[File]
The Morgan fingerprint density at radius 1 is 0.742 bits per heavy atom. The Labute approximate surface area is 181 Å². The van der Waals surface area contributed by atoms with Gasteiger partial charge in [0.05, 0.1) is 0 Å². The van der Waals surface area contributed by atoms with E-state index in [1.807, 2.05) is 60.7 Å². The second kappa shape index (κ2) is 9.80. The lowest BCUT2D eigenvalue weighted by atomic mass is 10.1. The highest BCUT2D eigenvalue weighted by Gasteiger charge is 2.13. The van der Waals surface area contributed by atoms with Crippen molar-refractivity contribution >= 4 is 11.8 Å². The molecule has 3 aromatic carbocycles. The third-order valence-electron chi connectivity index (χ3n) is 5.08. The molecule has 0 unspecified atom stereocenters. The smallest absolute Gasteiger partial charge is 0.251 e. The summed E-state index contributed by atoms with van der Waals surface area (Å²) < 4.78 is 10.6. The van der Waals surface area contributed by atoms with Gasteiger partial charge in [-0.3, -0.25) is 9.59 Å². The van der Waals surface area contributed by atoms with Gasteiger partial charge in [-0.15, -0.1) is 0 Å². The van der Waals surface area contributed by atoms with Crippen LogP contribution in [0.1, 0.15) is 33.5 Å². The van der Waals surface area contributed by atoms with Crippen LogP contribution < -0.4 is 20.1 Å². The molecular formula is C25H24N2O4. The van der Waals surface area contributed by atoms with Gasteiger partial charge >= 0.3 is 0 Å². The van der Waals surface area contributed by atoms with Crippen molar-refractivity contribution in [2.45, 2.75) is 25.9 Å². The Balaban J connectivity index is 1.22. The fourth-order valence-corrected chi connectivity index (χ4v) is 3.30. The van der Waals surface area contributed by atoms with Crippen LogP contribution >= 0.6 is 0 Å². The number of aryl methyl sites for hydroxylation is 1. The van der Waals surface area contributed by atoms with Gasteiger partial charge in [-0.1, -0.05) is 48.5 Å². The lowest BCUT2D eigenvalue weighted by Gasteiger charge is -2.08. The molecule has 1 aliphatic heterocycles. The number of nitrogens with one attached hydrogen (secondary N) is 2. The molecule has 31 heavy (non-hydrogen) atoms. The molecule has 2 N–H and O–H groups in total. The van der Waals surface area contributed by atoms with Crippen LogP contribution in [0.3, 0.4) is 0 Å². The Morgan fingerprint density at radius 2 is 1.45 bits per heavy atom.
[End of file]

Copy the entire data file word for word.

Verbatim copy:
The Morgan fingerprint density at radius 1 is 0.742 bits per heavy atom. The Labute approximate surface area is 181 Å². The van der Waals surface area contributed by atoms with Gasteiger partial charge in [0.05, 0.1) is 0 Å². The van der Waals surface area contributed by atoms with E-state index in [1.807, 2.05) is 60.7 Å². The second kappa shape index (κ2) is 9.80. The lowest BCUT2D eigenvalue weighted by atomic mass is 10.1. The highest BCUT2D eigenvalue weighted by Gasteiger charge is 2.13. The van der Waals surface area contributed by atoms with Crippen molar-refractivity contribution >= 4 is 11.8 Å². The molecule has 3 aromatic carbocycles. The third-order valence-electron chi connectivity index (χ3n) is 5.08. The molecule has 0 unspecified atom stereocenters. The smallest absolute Gasteiger partial charge is 0.251 e. The summed E-state index contributed by atoms with van der Waals surface area (Å²) < 4.78 is 10.6. The van der Waals surface area contributed by atoms with Gasteiger partial charge in [-0.3, -0.25) is 9.59 Å². The van der Waals surface area contributed by atoms with Gasteiger partial charge in [-0.15, -0.1) is 0 Å². The van der Waals surface area contributed by atoms with Crippen LogP contribution in [0.1, 0.15) is 33.5 Å². The van der Waals surface area contributed by atoms with Crippen LogP contribution < -0.4 is 20.1 Å². The molecular formula is C25H24N2O4. The van der Waals surface area contributed by atoms with Gasteiger partial charge >= 0.3 is 0 Å². The van der Waals surface area contributed by atoms with Crippen molar-refractivity contribution in [2.45, 2.75) is 25.9 Å². The Balaban J connectivity index is 1.22. The fourth-order valence-corrected chi connectivity index (χ4v) is 3.30. The van der Waals surface area contributed by atoms with Crippen LogP contribution >= 0.6 is 0 Å². The number of aryl methyl sites for hydroxylation is 1. The van der Waals surface area contributed by atoms with Gasteiger partial charge in [-0.1, -0.05) is 48.5 Å². The lowest BCUT2D eigenvalue weighted by Gasteiger charge is -2.08. The molecule has 1 aliphatic heterocycles. The number of nitrogens with one attached hydrogen (secondary N) is 2. The molecule has 31 heavy (non-hydrogen) atoms. The molecule has 2 N–H and O–H groups in total. The van der Waals surface area contributed by atoms with Crippen LogP contribution in [0.3, 0.4) is 0 Å². The Morgan fingerprint density at radius 2 is 1.45 bits per heavy atom.